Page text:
Saturday, March 31, 2007

Binary Planets Are Common, says JPL

Binary systems are at least as likely to have planets as single-sun systems like our own, NASA scientists said yesterday. The group, working with the Spitzer space telescope, have an article published in the April edition of the Astrophysical Journal.

This means that the probable number of planets in the galaxy is more than doubled. And to me, that means the probability that there's life out there is more than doubled, too. Interesting stuff. I volunteer to go visit one as soon as NASA send a ship. Are you listening, NASA?

Not everyone's thrilled. M John Harrison, the writer, on his blog says that it is "culturally a total disaster because it encourages even respectable science journalists to make the obvious reference. Trilling’s team would have been better keeping their discovery secret until humanity could handle it." I puzzled over what the hell Mike meant for about five minutes. I eventually concluded that the universe, by having more than half of its planetary systems over-shone by binary systems, was displaying a distressingly white, middle-class, conservative notion of parenthood. When kids are involved, the universe itself comes down on the side of heterosexual two-parent families!!111!!Eleventy!11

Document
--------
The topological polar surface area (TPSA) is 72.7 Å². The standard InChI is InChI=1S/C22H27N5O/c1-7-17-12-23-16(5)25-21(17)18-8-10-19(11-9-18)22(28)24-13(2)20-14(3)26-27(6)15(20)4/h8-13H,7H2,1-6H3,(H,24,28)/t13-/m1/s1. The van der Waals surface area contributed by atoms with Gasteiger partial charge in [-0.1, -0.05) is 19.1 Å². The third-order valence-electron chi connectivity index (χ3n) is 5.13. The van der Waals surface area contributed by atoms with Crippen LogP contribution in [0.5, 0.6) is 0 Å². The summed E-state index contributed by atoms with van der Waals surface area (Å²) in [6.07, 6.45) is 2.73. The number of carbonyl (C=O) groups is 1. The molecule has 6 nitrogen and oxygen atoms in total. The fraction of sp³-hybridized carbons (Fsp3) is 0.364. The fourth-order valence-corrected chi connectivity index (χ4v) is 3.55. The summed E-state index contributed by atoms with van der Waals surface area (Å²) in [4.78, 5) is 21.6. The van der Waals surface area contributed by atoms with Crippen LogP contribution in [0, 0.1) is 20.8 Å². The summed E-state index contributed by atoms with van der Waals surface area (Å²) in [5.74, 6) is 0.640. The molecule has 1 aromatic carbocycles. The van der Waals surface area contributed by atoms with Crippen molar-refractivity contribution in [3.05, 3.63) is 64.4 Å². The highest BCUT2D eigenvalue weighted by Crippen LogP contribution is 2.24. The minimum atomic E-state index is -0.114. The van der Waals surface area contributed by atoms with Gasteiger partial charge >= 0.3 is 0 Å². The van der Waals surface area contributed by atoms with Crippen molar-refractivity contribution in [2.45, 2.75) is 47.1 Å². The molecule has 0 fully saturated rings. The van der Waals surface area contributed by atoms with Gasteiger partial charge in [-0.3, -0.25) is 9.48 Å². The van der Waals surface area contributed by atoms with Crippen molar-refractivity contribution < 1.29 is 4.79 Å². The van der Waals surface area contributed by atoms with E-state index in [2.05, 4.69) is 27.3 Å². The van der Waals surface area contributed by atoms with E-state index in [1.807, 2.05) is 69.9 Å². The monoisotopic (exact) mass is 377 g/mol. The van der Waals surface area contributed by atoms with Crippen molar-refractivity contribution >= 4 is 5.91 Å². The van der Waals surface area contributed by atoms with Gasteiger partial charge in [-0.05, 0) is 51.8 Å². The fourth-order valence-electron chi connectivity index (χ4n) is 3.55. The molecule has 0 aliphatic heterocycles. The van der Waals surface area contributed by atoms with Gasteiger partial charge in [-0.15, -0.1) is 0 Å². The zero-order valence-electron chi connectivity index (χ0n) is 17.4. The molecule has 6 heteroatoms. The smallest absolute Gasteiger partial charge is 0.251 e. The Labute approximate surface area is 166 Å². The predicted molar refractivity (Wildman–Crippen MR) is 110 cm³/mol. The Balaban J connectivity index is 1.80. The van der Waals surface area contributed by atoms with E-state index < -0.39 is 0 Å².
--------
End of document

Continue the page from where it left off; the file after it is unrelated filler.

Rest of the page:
It seemed like a blindingly stupid thing to say, but I couldn't say that in a comment on Mike's blog as it only accepts registered users. A couple of hours later, by dint of the Rosetta Stone of comments that had been posted under his pronouncement, I worked out that this wasn't what Mike meant at all. Apparently the discovery is "culturally a total disaster" because it will encourage people to see Star Wars as a Good Film, what with its lyrical twin sunsets over Tatooine as Luke pines for the fjords or whatever it is he's doing in A New Hope. Seeing Star Wars as a Good Film is apparently a Bad Thing in the Mike Harrisoniverse.

Suns setting on Tatooine (Lucasfilm).

I love Star Wars, so I'm going to pretend he really did mean the first thing. At least it shows imagination.

JPL/NASA's write up is here.'s write up is here.

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